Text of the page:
"Jones, Thomas Henry (1856-1929)", Obituaries Australia

http://oa.anu.edu.au/obituary/jones-thomas-henry-16794/text28687





JONES, William (William JONES)

Singer

Active Geelong, VIC, 1847

https://sydney.edu.au/paradisec/australharmony/register-J.php#JONES-William (shareable link to this entry)


Documentation:

"POLICE BUSINESS", Geelong Advertiser and Squatters' Advocate (25 May 1847), 2

http://nla.gov.au/nla.news-article94446027 

William Jones, a brick-maker, charged with having been exercising his vocal powers, by singing sentimental ditties, in the gully, on Sunday morning at 3 o'clock, was fined 5s.





JORDAN, Edward (Edward JORDAN)

Band musician, Adelaide Town Band

Born England, c. 1825
Arrived Adelaide, SA, 25 December July 1849 (per Harry Lorrequer, from London and Plymouth)
Died Adelaide, SA, 12/13 April 1850, aged 25

https://trove.nla.gov.au/result?l-publictag=Edward+Jordan+d1850 (TROVE tagged by Australharmony)

https://sydney.edu.au/paradisec/australharmony/register-J.php#JORDAN-Edward (shareable link to this entry)

JORDAN, William (William JORDAN)

Band musician

Arrived Adelaide, SA, 25 December July 1849 (per Harry Lorrequer, from London and Plymouth)
Active Adelaide, SA, 1855
? Died Adelaide, SA, 6 June 1873, "aged 60 . . . a colonist of 24 years"

https://sydney.edu.au/paradisec/australharmony/register-J.php#JORDAN-William (shareable link to this entry)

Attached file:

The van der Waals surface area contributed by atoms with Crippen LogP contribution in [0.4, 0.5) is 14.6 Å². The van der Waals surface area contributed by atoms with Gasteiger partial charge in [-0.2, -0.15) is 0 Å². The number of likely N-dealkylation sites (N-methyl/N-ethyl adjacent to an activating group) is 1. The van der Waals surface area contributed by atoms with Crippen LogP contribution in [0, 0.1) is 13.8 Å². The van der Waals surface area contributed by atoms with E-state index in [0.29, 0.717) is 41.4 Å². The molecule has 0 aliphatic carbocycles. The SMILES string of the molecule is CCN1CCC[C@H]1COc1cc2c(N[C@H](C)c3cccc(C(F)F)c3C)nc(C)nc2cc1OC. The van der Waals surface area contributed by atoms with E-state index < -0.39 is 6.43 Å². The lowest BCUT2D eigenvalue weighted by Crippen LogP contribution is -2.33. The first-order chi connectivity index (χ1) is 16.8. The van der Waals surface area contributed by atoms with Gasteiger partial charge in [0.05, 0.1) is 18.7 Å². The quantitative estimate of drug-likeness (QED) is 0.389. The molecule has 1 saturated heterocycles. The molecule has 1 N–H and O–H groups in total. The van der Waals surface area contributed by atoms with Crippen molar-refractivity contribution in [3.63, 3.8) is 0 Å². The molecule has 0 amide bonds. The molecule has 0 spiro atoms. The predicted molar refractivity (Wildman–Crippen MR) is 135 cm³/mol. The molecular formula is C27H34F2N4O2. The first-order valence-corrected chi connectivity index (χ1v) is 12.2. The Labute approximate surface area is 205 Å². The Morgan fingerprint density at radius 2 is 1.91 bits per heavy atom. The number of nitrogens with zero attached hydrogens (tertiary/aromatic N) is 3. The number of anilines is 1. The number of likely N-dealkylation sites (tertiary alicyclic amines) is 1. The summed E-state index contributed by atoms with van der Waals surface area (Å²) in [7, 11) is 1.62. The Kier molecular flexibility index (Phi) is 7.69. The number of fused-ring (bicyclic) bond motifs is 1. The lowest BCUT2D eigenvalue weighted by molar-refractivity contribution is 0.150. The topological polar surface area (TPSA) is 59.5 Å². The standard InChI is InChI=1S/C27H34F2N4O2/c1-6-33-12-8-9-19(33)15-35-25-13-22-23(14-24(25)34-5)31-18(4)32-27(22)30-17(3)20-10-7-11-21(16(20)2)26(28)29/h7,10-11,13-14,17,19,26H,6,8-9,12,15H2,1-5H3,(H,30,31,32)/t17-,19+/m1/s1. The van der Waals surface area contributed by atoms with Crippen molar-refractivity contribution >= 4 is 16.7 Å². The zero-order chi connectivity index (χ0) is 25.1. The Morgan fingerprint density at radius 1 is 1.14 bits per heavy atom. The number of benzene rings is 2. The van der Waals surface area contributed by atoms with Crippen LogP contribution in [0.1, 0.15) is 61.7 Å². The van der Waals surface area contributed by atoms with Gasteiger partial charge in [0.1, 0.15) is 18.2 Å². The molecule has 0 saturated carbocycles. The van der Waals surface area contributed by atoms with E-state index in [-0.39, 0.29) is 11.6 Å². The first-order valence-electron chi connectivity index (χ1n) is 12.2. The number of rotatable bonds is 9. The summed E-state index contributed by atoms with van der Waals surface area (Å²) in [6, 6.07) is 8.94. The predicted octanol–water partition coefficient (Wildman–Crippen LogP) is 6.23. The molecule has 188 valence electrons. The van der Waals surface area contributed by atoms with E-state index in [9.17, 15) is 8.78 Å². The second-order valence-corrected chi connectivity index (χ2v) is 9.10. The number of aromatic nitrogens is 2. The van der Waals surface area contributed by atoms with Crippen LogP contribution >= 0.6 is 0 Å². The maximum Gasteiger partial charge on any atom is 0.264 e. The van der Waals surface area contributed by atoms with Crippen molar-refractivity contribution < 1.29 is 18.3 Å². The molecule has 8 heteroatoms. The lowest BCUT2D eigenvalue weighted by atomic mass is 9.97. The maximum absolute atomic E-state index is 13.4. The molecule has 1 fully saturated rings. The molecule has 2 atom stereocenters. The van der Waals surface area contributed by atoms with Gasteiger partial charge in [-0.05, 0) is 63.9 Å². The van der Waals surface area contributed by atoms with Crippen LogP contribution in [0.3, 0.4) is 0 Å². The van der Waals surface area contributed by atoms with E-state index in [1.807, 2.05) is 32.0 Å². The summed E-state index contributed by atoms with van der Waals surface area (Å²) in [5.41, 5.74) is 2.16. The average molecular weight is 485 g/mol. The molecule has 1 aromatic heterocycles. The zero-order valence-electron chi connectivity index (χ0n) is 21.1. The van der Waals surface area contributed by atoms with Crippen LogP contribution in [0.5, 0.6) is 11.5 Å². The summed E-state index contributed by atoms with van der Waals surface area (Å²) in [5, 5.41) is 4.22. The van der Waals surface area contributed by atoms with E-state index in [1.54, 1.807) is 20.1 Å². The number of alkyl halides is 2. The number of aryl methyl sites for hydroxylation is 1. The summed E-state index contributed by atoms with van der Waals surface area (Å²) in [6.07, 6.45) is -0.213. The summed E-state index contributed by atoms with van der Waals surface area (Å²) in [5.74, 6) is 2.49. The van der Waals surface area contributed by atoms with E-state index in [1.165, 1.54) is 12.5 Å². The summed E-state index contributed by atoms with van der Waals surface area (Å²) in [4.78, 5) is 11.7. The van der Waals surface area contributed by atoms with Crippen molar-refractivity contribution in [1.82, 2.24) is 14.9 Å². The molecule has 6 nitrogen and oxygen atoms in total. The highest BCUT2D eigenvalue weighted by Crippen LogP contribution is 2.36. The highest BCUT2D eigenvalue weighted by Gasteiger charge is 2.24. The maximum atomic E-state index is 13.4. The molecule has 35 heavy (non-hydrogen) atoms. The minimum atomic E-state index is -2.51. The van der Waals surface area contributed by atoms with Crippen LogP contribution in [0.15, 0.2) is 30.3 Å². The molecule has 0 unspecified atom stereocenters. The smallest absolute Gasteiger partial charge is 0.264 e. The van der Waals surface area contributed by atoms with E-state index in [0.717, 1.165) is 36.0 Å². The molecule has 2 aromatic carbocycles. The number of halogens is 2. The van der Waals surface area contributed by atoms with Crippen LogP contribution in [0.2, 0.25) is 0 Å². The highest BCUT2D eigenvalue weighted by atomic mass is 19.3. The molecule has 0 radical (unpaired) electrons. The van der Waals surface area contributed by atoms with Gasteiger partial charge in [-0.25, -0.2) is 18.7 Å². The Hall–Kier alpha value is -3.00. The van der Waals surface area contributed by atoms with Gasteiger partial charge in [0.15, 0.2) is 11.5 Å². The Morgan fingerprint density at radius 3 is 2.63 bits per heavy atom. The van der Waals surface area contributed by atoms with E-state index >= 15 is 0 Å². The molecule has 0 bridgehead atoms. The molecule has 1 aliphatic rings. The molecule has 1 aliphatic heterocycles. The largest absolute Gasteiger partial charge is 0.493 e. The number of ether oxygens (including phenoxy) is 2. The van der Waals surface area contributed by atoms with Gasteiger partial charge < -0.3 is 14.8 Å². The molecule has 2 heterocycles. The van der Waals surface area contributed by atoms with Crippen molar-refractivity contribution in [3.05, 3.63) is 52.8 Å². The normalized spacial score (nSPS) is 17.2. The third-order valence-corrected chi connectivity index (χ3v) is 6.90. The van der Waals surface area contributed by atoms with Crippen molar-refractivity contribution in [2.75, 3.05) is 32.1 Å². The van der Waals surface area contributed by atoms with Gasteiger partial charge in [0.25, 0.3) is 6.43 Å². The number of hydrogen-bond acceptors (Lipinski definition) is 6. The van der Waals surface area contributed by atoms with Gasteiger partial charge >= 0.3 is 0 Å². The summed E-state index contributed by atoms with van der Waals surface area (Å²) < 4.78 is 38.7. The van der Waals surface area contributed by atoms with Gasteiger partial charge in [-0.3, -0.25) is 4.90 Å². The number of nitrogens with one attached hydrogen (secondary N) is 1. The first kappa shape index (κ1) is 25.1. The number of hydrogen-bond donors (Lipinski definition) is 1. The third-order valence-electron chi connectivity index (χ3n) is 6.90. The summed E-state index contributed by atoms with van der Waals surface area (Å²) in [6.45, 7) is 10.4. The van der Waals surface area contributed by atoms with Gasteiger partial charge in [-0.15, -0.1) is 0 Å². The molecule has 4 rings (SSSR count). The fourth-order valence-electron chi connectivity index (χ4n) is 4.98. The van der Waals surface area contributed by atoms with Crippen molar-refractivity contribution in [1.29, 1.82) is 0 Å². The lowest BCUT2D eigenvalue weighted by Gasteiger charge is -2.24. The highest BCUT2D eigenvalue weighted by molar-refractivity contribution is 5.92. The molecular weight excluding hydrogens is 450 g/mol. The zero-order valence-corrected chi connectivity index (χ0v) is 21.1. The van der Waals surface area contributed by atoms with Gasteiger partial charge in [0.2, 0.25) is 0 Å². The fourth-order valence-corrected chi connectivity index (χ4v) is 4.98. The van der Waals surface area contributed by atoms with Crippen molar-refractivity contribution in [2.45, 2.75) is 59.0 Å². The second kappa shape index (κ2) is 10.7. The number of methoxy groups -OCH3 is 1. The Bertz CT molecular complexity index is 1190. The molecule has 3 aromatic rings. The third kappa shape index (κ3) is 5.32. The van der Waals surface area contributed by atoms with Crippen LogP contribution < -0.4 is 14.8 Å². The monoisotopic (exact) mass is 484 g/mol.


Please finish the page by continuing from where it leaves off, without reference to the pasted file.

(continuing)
Documentation:

? "SHIPPING . . . ARRIVED", South Australian Gazette and Mining Journal (27 December 1849), 3

http://nla.gov.au/nla.news-article195939085 

Same day [25 December] the ship Harry Lorrequer, Jeffares master, from London and Plymouth. Passengers - . . . Wm. Jordan wife and child . . . Edward Jordan wife and two children . . .

"DIED", South Australian Register (13 April 1850), 2

http://nla.gov.au/nla.news-article38435157 

DIED. Yesterday morning, 12th of April, at the Colonial Hospital, aged 25 years, Mr. Edward Jordan, a respected member of the Adelaide Town Band, leaving a destitute wife and two children. The funeral will take place at half-past 2 o'clock, this day, from the Hospital, where the members of the band are invited to attend in uniform.

"LAW AND CRIMINAL COURTS . . . JORDAN v. HUGHES", South Australian Register (19 November 1855), 4

http://nla.gov.au/nla.news-article49297872